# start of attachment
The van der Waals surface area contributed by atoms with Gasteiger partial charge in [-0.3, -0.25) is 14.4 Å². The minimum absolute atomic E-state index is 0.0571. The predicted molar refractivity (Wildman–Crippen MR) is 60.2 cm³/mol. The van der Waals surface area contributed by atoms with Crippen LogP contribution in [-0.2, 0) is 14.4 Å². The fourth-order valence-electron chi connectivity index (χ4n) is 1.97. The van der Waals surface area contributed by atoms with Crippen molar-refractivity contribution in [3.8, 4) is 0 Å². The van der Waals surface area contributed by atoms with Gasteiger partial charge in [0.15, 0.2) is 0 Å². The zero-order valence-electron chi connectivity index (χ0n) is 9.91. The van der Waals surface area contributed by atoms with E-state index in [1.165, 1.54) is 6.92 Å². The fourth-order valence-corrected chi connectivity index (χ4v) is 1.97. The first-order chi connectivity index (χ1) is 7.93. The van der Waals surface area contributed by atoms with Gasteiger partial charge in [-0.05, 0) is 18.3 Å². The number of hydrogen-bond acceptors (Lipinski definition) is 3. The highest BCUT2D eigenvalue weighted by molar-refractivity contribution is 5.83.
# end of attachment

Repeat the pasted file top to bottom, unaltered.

The van der Waals surface area contributed by atoms with Gasteiger partial charge in [-0.3, -0.25) is 14.4 Å². The minimum absolute atomic E-state index is 0.0571. The predicted molar refractivity (Wildman–Crippen MR) is 60.2 cm³/mol. The van der Waals surface area contributed by atoms with Crippen LogP contribution in [-0.2, 0) is 14.4 Å². The fourth-order valence-electron chi connectivity index (χ4n) is 1.97. The van der Waals surface area contributed by atoms with Crippen molar-refractivity contribution in [3.8, 4) is 0 Å². The van der Waals surface area contributed by atoms with Gasteiger partial charge in [0.15, 0.2) is 0 Å². The zero-order valence-electron chi connectivity index (χ0n) is 9.91. The van der Waals surface area contributed by atoms with E-state index in [1.165, 1.54) is 6.92 Å². The fourth-order valence-corrected chi connectivity index (χ4v) is 1.97. The first-order chi connectivity index (χ1) is 7.93. The van der Waals surface area contributed by atoms with Gasteiger partial charge in [-0.05, 0) is 18.3 Å². The number of hydrogen-bond acceptors (Lipinski definition) is 3. The highest BCUT2D eigenvalue weighted by molar-refractivity contribution is 5.83.